Do you want to know the best walks to do in Dublin city? If you are tired of always doing the same plans, walking through the same streets, seeing the same people… Here comes your solution.
It’s a fact that quarantine has been a fresh start for many people, a pause that has involved reflection. One of the lockdown habits that we should keep is rediscovering the city, going to the same places with different intentions, as we haven’t been there before. Dublin is like a matryoshka doll, every neighbourhood has its own community, its own rhythm. The river Liffey is the heart of the city, and divides the North from the South.
The northside of Dublin is seen as the very different from the southside. But, in fact this is very far from what North Dublin actually is. If we take a look at the way people live in the Irish capital, we realize that there is not a great distinction between the two sides of the river. It is true that the south has always been considered the more affluent area, but that has changed.
In the north of the city we can find O’Connell Street, the busiest street in the city that begins at the O’Connell Bridge. More representative buildings of the area are the Central Post Office and the Spire, which is the Monument to Light; also the Garden of Remembrance is quite famous.
You can visit all these monuments and buildings whenever you need to disconnect your mind and go for a walk, but If you really need to plan a relaxing and breathtaking walk along the Northside of Dublin, this is your perfect route:
Dollymount and Bull Island
The Republic of Ireland has some of the largest number of rare plants and animals. Most of the wildlife, including mammals, birds, fish, insects, etc. can be found in North Bull Island. The Island is home at various times to around 8,000 wild fowl and 26,000 marine spieces with up to 180 different bird species being recorded. Although it’s important for wildlife, it’s also one of the most recommended landscapes to visit in Dublin. People who visit it can enjoy recreational activities like walking, boating and golfing.
The island is man-made, in 1821 it was 1 kilometre-long and it is now 5 km in length and 1 km wide, and covers an area nearly 15km2 in size. You can get there from the City Center by Dublin Bus (25 mins), DART (20 mins) or by Dublin bikes (30 mins), which converts it into a little paradise in the middle of the stressed urban life.
Dublin city is divided into 24 different postal districts. Odd numbers equate north and even numbers south, as I referred before, a historical distinction that separated the upper-middle classes from the working ones.
Talking about the south, we can see how this class distinction is still present since it is in this area where we find the most well-preserved buildings, the most well-kept parks, family housing estates and, also, the most expensive prices. If we go down the river side, we find Dublin 2, one of the busiest neighborhoods, as it is in the center of the city. This area is perfect for a morning stroll through St. Stephen’s Green, whimsical afternoon shopping in Grafton Street (it is one of the most expensive shopping streets in the entire city), or ending the night in any pub in Temple Bar.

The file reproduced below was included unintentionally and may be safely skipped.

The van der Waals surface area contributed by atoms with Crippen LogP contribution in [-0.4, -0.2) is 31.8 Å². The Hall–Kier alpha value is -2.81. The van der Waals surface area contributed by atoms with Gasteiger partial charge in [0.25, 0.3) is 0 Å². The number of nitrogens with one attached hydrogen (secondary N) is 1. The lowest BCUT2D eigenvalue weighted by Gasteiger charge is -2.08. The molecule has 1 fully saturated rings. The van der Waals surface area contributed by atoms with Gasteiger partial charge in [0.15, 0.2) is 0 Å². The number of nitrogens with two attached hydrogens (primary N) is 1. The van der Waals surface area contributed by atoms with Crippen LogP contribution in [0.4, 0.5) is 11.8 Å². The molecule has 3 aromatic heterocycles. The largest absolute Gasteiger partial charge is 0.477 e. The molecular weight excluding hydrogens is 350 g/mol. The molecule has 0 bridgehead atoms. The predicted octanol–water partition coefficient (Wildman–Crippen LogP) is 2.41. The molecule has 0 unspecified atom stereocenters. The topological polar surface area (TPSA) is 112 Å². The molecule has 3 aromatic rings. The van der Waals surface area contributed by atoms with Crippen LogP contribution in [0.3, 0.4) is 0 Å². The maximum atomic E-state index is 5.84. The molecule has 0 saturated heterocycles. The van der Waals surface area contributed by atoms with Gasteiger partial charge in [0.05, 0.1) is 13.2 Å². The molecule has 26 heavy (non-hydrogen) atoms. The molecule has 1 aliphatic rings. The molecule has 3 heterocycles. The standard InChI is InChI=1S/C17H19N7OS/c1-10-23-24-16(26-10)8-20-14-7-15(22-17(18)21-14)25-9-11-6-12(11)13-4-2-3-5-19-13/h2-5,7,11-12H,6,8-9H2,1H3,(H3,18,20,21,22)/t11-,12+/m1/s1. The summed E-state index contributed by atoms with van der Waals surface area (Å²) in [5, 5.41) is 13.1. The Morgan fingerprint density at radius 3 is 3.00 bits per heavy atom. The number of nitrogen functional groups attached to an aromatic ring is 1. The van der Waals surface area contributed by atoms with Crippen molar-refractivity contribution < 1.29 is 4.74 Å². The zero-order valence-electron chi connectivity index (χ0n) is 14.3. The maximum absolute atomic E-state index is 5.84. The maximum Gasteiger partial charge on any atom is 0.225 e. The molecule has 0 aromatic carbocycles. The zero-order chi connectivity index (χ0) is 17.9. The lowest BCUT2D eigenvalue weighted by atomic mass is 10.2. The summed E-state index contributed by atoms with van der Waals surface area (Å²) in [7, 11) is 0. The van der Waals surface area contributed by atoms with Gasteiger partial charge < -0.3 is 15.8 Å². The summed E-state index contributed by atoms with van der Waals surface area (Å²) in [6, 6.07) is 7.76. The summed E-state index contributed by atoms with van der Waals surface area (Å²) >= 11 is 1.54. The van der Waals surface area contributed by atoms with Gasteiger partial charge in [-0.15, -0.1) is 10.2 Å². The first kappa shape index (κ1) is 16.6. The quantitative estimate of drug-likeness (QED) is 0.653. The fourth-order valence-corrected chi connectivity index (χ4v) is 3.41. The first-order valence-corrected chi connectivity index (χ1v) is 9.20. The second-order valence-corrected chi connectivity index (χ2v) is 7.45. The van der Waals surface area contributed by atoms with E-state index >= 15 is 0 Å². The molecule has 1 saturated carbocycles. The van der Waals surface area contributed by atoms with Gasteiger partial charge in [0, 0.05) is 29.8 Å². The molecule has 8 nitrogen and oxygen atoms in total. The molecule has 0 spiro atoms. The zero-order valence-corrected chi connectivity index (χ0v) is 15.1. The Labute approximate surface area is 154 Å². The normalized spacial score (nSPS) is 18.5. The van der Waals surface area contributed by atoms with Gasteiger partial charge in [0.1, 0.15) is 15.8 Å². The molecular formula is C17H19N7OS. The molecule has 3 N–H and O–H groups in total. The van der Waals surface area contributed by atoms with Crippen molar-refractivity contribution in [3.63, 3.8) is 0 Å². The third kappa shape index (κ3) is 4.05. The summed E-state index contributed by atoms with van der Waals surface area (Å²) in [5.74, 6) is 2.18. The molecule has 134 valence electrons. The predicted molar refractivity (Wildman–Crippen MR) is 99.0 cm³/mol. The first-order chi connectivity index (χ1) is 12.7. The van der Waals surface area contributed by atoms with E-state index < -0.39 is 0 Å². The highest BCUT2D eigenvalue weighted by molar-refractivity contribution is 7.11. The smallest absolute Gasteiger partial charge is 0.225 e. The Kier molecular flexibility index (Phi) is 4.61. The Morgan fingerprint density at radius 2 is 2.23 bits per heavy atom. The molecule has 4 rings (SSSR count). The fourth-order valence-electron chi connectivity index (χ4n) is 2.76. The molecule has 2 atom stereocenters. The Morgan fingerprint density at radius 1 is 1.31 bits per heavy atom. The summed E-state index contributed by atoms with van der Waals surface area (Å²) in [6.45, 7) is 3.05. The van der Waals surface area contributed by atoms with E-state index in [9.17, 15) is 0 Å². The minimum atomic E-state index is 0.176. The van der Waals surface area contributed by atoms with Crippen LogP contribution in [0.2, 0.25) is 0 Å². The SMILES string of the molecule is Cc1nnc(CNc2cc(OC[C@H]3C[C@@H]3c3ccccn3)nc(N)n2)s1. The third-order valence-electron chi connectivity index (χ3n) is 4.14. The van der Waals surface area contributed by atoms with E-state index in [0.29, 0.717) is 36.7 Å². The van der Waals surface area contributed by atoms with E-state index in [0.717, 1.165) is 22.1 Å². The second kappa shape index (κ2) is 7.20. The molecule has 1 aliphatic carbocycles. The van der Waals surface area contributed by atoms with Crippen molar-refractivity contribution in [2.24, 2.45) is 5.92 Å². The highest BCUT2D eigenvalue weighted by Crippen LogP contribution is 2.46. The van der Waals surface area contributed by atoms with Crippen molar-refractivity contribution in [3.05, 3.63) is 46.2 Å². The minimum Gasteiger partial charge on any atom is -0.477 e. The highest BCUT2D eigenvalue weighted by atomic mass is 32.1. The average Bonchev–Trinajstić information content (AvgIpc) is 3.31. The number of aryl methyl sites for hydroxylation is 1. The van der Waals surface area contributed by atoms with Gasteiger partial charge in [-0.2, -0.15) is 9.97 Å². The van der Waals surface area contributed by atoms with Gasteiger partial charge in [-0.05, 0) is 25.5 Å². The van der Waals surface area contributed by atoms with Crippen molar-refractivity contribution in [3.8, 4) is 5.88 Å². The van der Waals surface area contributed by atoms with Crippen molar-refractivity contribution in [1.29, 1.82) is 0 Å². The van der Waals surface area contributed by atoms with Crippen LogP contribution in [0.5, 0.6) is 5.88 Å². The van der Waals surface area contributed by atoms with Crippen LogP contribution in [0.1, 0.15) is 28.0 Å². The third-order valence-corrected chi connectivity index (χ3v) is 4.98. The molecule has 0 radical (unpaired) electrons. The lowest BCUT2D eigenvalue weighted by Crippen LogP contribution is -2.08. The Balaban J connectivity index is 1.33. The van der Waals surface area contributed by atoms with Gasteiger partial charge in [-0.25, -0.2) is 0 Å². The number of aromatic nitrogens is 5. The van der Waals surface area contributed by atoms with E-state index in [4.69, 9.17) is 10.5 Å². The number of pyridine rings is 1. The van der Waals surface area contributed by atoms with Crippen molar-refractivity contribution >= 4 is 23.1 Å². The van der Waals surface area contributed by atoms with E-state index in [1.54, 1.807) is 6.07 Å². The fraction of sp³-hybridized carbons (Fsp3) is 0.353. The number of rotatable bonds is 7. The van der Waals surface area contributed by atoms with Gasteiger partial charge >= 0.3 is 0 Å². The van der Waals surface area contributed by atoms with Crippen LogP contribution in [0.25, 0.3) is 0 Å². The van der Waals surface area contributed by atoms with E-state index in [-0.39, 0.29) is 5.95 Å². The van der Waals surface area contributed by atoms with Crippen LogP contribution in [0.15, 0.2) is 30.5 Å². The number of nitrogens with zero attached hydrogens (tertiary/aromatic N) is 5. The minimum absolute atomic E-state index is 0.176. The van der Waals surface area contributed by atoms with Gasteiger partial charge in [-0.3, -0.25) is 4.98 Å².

If you want to get away from the center to admire the beautiful landscapes of Dublin, you only have to take the Luas and get off at Rathmines, Ranelagh or Rathgar. It seems that you suddenly find yourself in a small town far from civilization: small business, enviable houses and a very homely atmosphere.
Dun Laoghaire Pier walk
The walk that I recommend in the south is, without a doubt, Dun Laoghaire Pier walk. The shine of the sun reflected in the water and a lighthouse as the only goal point. This walk makes you feel rejuvenated, I suppose it is the sea breeze that makes you float. This port town is only 13km far from Dublin’s city centre, and it’s a popular place for walkers, joggers and pleasure seekers. Most of the time you can also enjoy musical performances, stalls with artisan products or food vans, including the famous “Say Fish”, for fish and chips, and “Teddy’s Ice Cream”, the most popular ice cream stand in Dublin.
A window into the nature
Maybe one day you are working at home and you feel like those four walls are consuming you. We can solve it: put on the most cozy clothes, a beanie and the most comfortable sneakers you have and go to one of Dublin’s lungs: Phoenix Park.
Is the largest enclosed public park in Europe where you can practice sports like running, cycling, yoga… well, you have 11 km of land to enjoy. You can also do other activities such as visiting the Dublin Zoo or historical buildings like the Magazine Fort. But, one of the most incredibly magical things about Phoenix Park is the deer. One day you can go quietly walking along a path and find yourself surrounded by nice deer that will make you feel the freedom of the wild.
Other perfect parks to discover are: Irish National War Memorial Park, St. Anne’s Park, National Botanic Gardens, St. Stephen’s Green or Iveagh Gardens.
These are just a few of the many plans you can make in Dublin, getting away from the gripping routine of living in a busy city. If some weekend you also want to visit the outskirts you can find all the information you need to know to find the best walks outside of Dublin in the following article:
Although, as we have seen, it is not necessary to go far to appreciate small things in life..